Cruising the MekongApril 5, 2018 in Cambodia ⋅ ☀️ 30 °C
After having read too many books about river adventures, not to mention having agreed to 6-1/2 weeks of constantly moving and traveling, Arie wanted a room and bed that he could call his own for a solid week. His solution was a river cruise on the Mekong. To say that I was skeptical would be putting it mildly. I like big adventure — new cities, tracking down interesting restaurants, walking down alleyways, etc. But, he was not only adamant, but had been a good sport about coming to Southeast Asia, which was my choice of locales, so I agreed.
We choose a 7 day cruise from Siem Reap to Ho Chi Minh City, that traveled down the Tonle Sap Lake and the Mekong River. It is a relatively small ship — just 18 cabins. Since we are in the dry season, Tonle Sap is too low to allow cruising, so we had to fly to Phenom Pehn and then cruise back up into the lake. We met the rest of the guests at a hotel in Siem Reap, and quickly learned that the other 26 guests (so 28 in total) had toured Siem Reap as a group, so we were the last to come to the party! We boarded a bus to the airport. Even the bus was an experience, with the windows decorated with richly embroidered curtains that has tassels, and the seats decorated with matching embroidered covers.
After flying to Phenom Phen, we took another bus to the dock and boarded the Avalon Siem Reap. The vessel, which was first used in 2015, is in mint condition. The rooms are just lovely, and are larger than some hotel rooms that I’ve stayed in. The food is quite tasty, and there is plenty to drink.
As we met the passengers, we learned that we are the only Americans. Apparently, this is pretty unusual, as the cruise line (Avalon), primarily sells cruises to customers in the US. The majority of our fellow travelers are from Canada, although there are 2 couples from the UK, 2 from New Zealand and 2 from Australia. I also discovered that we are not actually the youngest couple on board, although the youngest couple were only a few years younger than us. There are 4 couples in their 50s, and the rest are in their mid-60s to early 70s. Our cruise director told me that this is an extremely young group, as most cruises are filled with people in their 70s and 80s, and our oldest guest is about to turn 79.
There are 28 members of the crew, about 60% of whom are from Vietnam and the remaining 40% are from Cambodia. Everyone on the ship speaks some English, and the crew with whom we interact all speak English and are eager to improve their language skills. The company is a joint venture between a Swiss family and a Vietnamese family, as all foreign companies operating in Vietnam have to be operated as a joint venture with the majority ownership (51%) held by the Vietnamese investor.
Our cruise director is a Vietnamese man named Phiem. He is a super interesting guy. He was born and raised in Ho Chi Minh city, and is the second youngest of 9 children. His family all survived the “American War,” but both of his parents died young, leaving him an orphan at 21. He attended University and earned a law degree. He had great difficulty finding a job when he graduated in 2000, as there were only 3 law firms in Ho Chi Minh. He says that he left the practice of law because his English language skills were not up to the task. Frankly, I find this hard to believe, as his English is fantastic, and I suspect that the reasons for his leaving were far more complicated. After leaving the law, he moved into tourism, and he has been working for Avalon for 4 years. Phiem is both gracious in answering all of our questions about life in Vietnam, and, more generally, about Southeast Asia. He is also extremely curious about life in the countries of the passengers. And, he has been extremely open about the challenges faced by Vietnam, including the incursion of Chinese money, the two child policy which is necessitated by economic difficulties, and changing social mores.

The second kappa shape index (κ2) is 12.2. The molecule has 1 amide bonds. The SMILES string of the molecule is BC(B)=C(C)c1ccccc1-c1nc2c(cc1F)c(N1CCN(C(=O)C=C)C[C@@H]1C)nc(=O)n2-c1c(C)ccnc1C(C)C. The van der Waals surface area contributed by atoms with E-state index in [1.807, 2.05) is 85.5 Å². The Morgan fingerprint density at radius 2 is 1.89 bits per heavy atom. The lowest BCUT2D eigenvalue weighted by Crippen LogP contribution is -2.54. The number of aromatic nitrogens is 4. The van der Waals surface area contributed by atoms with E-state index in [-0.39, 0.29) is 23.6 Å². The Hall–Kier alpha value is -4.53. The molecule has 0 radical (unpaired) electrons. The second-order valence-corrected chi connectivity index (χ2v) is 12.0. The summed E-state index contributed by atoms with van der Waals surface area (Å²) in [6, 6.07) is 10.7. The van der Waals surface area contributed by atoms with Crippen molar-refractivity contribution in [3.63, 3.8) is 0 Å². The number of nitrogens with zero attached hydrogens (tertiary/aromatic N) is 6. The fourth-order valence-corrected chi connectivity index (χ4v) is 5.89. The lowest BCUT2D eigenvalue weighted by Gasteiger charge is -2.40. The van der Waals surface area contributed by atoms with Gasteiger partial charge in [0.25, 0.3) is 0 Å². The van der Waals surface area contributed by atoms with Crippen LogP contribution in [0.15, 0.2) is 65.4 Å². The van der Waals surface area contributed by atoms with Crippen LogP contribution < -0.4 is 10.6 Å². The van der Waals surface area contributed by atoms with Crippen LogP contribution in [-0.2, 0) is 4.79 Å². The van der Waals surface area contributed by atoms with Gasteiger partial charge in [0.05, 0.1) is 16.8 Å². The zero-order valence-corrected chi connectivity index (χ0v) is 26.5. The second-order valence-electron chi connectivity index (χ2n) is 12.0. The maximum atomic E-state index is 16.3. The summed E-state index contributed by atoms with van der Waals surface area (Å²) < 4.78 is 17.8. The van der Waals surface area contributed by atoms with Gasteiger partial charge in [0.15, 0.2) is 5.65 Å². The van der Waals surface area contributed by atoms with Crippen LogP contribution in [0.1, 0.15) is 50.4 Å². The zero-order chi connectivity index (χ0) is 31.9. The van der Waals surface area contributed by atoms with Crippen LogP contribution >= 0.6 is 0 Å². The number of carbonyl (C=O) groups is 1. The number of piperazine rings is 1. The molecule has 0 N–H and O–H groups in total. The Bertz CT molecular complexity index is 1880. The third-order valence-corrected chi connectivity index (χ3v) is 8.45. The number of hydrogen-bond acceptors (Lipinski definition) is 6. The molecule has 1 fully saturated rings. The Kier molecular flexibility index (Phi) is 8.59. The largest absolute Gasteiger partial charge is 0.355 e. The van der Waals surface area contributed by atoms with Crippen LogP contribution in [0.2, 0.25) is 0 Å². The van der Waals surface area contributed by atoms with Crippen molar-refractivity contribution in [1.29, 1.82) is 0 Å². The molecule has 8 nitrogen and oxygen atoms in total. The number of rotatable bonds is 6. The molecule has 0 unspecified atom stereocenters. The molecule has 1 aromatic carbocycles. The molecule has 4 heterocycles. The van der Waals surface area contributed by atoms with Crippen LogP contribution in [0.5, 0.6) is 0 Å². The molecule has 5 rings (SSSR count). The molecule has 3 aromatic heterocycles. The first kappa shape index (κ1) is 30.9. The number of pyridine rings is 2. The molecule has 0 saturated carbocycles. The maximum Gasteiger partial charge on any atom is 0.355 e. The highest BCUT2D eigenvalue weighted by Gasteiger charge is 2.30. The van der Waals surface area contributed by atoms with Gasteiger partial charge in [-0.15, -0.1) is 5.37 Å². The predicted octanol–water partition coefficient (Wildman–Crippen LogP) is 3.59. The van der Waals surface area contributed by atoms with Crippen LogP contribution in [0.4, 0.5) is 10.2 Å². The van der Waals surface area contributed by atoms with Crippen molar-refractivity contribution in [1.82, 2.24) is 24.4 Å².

We also have local guides, who provides information about the sites that we see during land ventures.
For the first half of the cruise we are in Cambodia, and our guide is Sophea. He is in his late 30s, married, with a 7 month old daughter that he refers to as the “little princess.” Like Phiem, he is happy to share information about his life, family and views on life in Cambodia. He told me that his father’s family made it through the Khmer Rouge “genocide” due to actions of his paternal grandfather who worked for the government before the war. His grandfather astutely realized that the government was failing and that the Khmer Rouge were going to repress anyone who was an intellectual or aligned with the government. So, his grandfather took the family and move hundreds of kilometers away, so that they could hide their identities. Along the way, his grandfather went to the monastery in which his father was studying, and insisted that he leave and join the family in the countryside. There is no doubt that these actions saved the entire family.
Sophea, who has 5 sisters and 1 brother, was raised quite traditionally. He told me that his mother essentially ran the family. I gather that matriarchal families are the norm in Cambodia, in large part because girls remain with their families after marriage, and inheritance is passed through the girls. Sophea went to university to study electrical engineering. Early in his university career, his mother arranged a marriage for him with a woman from the neighborhood. Sophea refused to enter into the arrange marriage, causing his mother to deem him a bad son and stop speaking to him for quite some time. Sophea told her that he wanted to complete his education, and that he would make sure that his sisters received an education. Years later, after Sophea made sure that all of his sisters could go to school, his mother finally forgave him for refusing the wife that she had chosen for him!Read more